I entertained my brother Nelson, years ago. Our family had gone to Truffles Restaurant and had a really nice dinner. He passed away recently. Nelson, you were a great brother and a wonderful guide and mentor. Thank you for telling my husband that you appreciated him taking such good care of me. Rest in peace, Nelson.

If you have any information or announcements to share with the community, that is why I’m here. Please send it along to my email address and have a good two weeks, until we meet again.

Contact Elizabeth Taggart at Etag5@optonline.net or 929-5933

02/07/14 11:00am
02/07/2014 11:00 AM
BARBARAELLEN KOCH FILE PHOTO | Pam Green of Kent Animal Shelter.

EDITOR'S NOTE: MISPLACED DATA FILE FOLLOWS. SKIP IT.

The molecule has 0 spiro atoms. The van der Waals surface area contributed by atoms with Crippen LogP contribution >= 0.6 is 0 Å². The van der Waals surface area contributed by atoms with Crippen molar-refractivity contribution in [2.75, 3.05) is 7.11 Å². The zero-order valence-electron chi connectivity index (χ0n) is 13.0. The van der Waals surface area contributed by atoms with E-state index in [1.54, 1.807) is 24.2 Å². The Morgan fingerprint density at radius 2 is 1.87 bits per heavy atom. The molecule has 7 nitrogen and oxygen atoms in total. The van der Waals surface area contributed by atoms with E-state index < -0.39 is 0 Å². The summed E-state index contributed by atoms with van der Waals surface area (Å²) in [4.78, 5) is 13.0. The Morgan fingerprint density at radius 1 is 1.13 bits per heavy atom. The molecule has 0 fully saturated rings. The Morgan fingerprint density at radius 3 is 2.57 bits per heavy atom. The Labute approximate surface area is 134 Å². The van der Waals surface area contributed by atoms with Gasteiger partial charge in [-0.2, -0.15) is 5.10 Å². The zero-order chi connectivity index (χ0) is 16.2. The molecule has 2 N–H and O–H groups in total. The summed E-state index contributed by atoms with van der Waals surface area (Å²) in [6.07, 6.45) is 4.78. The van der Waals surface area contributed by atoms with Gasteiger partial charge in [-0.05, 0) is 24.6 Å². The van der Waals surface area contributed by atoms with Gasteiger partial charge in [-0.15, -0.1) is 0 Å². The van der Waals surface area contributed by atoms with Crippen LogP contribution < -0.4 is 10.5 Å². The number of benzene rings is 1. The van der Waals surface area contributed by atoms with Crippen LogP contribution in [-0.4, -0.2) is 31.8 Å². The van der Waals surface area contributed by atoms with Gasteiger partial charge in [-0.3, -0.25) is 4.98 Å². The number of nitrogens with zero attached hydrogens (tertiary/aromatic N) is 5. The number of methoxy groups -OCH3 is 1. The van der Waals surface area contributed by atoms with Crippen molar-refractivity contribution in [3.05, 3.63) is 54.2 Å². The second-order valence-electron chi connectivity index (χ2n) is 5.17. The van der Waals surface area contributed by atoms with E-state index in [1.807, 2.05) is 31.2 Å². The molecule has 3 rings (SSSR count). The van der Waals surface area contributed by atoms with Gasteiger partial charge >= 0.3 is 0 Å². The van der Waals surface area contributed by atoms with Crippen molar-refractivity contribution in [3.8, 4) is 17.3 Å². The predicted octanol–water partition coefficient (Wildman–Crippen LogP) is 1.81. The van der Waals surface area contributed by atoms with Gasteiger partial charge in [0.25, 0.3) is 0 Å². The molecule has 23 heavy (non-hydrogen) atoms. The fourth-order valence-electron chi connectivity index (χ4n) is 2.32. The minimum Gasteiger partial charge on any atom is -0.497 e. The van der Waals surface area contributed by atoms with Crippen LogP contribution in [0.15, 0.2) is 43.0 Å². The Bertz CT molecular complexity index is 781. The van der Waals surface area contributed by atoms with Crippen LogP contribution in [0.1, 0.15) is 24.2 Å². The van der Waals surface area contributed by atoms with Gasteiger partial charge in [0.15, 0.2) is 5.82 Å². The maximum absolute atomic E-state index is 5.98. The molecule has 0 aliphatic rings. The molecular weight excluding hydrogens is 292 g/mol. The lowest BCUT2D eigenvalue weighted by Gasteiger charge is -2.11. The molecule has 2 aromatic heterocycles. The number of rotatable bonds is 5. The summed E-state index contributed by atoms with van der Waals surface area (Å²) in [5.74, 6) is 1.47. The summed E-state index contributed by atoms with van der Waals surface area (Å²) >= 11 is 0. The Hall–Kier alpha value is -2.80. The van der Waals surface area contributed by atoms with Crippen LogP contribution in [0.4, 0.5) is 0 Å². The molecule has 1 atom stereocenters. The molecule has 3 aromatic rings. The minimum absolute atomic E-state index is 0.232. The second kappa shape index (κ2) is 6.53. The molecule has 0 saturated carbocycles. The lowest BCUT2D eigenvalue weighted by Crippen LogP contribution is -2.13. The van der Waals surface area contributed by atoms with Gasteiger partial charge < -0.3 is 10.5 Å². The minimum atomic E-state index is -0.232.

Barbaraellen Koch file photo  |  Pam Green of Kent Animal Shelter. The shelter is sponsoring a “Beat the Heat” spay/neuter campaign in February.

CALVERTON, BAITING HOLLOW AND MANORVILLE

So, what do you think? Does the groundhog know his stuff? I think he might be right this time. You might want to start some seeds indoors. Basil, parsley and other herbs are a great way to start. It will give you hope for warmer days ahead! (more…)

02/06/14 12:00pm
02/06/2014 12:00 PM

Aela Bailey is a third-grade student at Aquebogue Elementary School.

The Jamesport Meeting House is extremely pleased to announce that the 2014 season will begin with a performance by the Cassatt String Quartet on March 1 at 7:30 p.m. The program will feature the Dmitri Shostakovich Quartet No. 8, the Maurice Ravel String Quartet and Antonin Dvorak’s Cypresses. (more…)

06/27/13 1:59pm
06/27/2013 1:59 PM